• Increase in vector-borne diseases (e.g. malaria and dengue) due to the effects of temperature on the disease transmission cycle.
vulnerabilities in water stressed areas
Vulnerabilities in Water-stressed Areas

Changing precipitation patterns are likely to affect the quality and quantity of water supply, and bring new risks through changing agricultural practices.

This may exacerbate two of the largest causes of global ill health:

  • Poor water and sanitation
  • Malnutrition
vulnerabilities in small island developing states
Vulnerabilities in Small-Island Developing States

High priority risks in low-lying countries include:

  • Physical hazards (i.e. hurricanes, flooding)
  • Infectious Diseases (water and vector borne: malaria, dengue, diarrhoeal diseases, typhoid)
  • Salination of freshwater (decrease in water for drinking and hygiene)
  • Food Security (drought & land salination)
project timeline and budget
Project Timeline and Budget
  • Design phase of one year
  • Implementation phase (Jan 2010 – Jan 2014)

GEF funding US$ 4.5 million

In cash and in-kind co-financing US$ 16.6 million

Total ProjectUS$ 21, 159, 000


1 year


4 years

project design phase activities i
Project Design Phase Activities (I)
  • Identify main health vulnerabilities to climate variability and change for each country, e.g.
    • Diseases associated with water scarcity
    • Storms and floods
    • Changing patterns of vector-borne pathogens,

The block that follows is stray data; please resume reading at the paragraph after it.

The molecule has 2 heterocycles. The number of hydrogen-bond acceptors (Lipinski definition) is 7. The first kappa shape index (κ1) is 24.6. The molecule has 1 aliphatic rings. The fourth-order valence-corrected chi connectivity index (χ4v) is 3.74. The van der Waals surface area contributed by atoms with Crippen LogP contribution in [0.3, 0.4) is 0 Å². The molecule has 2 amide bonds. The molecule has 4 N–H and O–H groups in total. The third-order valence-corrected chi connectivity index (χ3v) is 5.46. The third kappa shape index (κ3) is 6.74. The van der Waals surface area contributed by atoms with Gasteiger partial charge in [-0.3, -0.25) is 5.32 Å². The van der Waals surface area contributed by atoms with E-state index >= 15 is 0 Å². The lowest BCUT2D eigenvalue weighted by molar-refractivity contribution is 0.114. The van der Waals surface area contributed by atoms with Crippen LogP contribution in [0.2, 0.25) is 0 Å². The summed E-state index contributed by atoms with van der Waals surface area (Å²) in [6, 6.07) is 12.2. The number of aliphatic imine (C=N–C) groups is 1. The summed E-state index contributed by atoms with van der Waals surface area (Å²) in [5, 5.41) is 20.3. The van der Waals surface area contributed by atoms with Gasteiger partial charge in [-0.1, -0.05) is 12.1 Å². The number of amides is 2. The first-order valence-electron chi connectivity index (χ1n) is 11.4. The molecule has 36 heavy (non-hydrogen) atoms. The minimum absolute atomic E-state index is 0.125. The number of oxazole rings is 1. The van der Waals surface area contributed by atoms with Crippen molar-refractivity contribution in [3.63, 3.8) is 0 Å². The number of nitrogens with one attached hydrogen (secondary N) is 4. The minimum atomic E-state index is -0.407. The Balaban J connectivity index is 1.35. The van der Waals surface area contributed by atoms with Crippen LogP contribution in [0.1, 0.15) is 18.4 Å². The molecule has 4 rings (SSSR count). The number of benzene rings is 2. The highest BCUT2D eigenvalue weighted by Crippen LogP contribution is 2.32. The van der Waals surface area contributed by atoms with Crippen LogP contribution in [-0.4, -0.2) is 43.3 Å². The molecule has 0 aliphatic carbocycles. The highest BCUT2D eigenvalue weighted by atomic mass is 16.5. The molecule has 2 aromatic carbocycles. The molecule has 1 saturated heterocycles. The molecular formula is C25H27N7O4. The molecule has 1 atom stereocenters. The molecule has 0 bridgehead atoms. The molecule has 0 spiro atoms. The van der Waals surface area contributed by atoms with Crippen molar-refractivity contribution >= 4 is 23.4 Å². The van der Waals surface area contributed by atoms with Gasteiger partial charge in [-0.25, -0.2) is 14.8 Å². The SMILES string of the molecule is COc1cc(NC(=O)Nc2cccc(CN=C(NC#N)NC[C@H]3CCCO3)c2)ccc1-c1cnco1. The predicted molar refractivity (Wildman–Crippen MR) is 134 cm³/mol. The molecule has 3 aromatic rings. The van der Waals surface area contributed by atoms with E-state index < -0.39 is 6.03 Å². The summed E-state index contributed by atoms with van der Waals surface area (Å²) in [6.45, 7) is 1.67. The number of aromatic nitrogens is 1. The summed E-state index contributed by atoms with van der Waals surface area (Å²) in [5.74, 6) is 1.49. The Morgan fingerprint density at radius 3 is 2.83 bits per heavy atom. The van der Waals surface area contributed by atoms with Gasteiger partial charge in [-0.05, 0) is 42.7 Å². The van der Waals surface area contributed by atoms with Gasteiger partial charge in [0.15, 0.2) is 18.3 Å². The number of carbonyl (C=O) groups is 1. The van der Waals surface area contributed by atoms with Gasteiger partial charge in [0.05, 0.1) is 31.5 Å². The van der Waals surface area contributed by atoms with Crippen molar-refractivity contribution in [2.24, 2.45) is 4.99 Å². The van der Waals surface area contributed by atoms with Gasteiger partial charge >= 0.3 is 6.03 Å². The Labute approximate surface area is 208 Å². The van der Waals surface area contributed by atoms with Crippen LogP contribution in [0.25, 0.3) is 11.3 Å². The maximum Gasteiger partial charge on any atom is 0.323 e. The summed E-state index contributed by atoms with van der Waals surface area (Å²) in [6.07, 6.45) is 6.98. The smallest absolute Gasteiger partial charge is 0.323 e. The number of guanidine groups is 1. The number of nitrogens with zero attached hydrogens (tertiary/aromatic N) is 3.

• Malnutrition
  • Examine current health policies to address these threats
  • Identify strategies, policies, and measures that would address the incremental health risks posed by climate change
project design phase activities ii
Project Design Phase Activities (II)
  • Identify barriers to implementation of the various strategies, policies, and measures
  • Assess incremental costs of necessary activities relative to the current baseline
  • Design a proposal to implement one or more actions for each country
  • Share information across countries and develop final project proposal
full project activities
Full Project Activities
  • Select long-term cost-effective and sustainable adaptation:
    • Strategies (e.g. cross-sectoral fora for natural disaster prevention)
    • Policies (e.g. for safe use of wastewater in agriculture)
    • Measures (e.g. preparation and prevention of disease outbreaks through health education, and early warning)
  • Implement these adaptations strategies, policies, and measures in the field
  • Synthesize and share the lessons learnt.
project objectives outcomes
Project Objectives & Outcomes


Increase adaptive capacity to respond to climate sensitive health risks in seven countries.

Four Specific Outcomes related to:

  • Early Warning and Early Response Systems
  • Capacity Building based on EWS information